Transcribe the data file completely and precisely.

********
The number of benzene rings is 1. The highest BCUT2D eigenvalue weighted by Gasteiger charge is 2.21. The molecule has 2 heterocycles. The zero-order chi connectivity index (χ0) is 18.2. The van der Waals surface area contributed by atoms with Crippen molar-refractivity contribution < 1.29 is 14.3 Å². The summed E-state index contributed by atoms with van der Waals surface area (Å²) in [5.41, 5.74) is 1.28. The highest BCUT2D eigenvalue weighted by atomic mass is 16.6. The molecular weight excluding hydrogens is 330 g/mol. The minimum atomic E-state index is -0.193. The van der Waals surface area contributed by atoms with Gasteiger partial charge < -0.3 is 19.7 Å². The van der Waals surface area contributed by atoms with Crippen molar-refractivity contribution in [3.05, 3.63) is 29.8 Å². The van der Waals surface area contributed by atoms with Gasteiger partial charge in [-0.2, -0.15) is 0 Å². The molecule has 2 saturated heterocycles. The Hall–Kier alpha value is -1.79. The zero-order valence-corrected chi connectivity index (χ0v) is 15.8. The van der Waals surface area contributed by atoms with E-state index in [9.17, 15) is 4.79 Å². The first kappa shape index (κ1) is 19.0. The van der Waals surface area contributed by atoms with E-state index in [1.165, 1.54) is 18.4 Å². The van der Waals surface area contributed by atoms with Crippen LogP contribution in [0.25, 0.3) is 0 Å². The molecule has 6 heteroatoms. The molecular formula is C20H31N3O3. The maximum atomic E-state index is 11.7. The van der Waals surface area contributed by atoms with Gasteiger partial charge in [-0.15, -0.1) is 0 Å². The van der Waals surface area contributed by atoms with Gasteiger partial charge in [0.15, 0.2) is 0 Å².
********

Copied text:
The number of benzene rings is 1. The highest BCUT2D eigenvalue weighted by Gasteiger charge is 2.21. The molecule has 2 heterocycles. The zero-order chi connectivity index (χ0) is 18.2. The van der Waals surface area contributed by atoms with Crippen molar-refractivity contribution < 1.29 is 14.3 Å². The summed E-state index contributed by atoms with van der Waals surface area (Å²) in [5.41, 5.74) is 1.28. The highest BCUT2D eigenvalue weighted by atomic mass is 16.6. The molecular weight excluding hydrogens is 330 g/mol. The minimum atomic E-state index is -0.193. The van der Waals surface area contributed by atoms with Gasteiger partial charge < -0.3 is 19.7 Å². The van der Waals surface area contributed by atoms with Crippen molar-refractivity contribution in [3.05, 3.63) is 29.8 Å². The van der Waals surface area contributed by atoms with Gasteiger partial charge in [-0.2, -0.15) is 0 Å². The molecule has 2 saturated heterocycles. The Hall–Kier alpha value is -1.79. The zero-order valence-corrected chi connectivity index (χ0v) is 15.8. The van der Waals surface area contributed by atoms with E-state index in [9.17, 15) is 4.79 Å². The first kappa shape index (κ1) is 19.0. The van der Waals surface area contributed by atoms with E-state index in [1.165, 1.54) is 18.4 Å². The van der Waals surface area contributed by atoms with Crippen LogP contribution in [0.25, 0.3) is 0 Å². The molecule has 6 heteroatoms. The molecular formula is C20H31N3O3. The maximum atomic E-state index is 11.7. The van der Waals surface area contributed by atoms with Gasteiger partial charge in [-0.15, -0.1) is 0 Å². The van der Waals surface area contributed by atoms with Gasteiger partial charge in [0.15, 0.2) is 0 Å².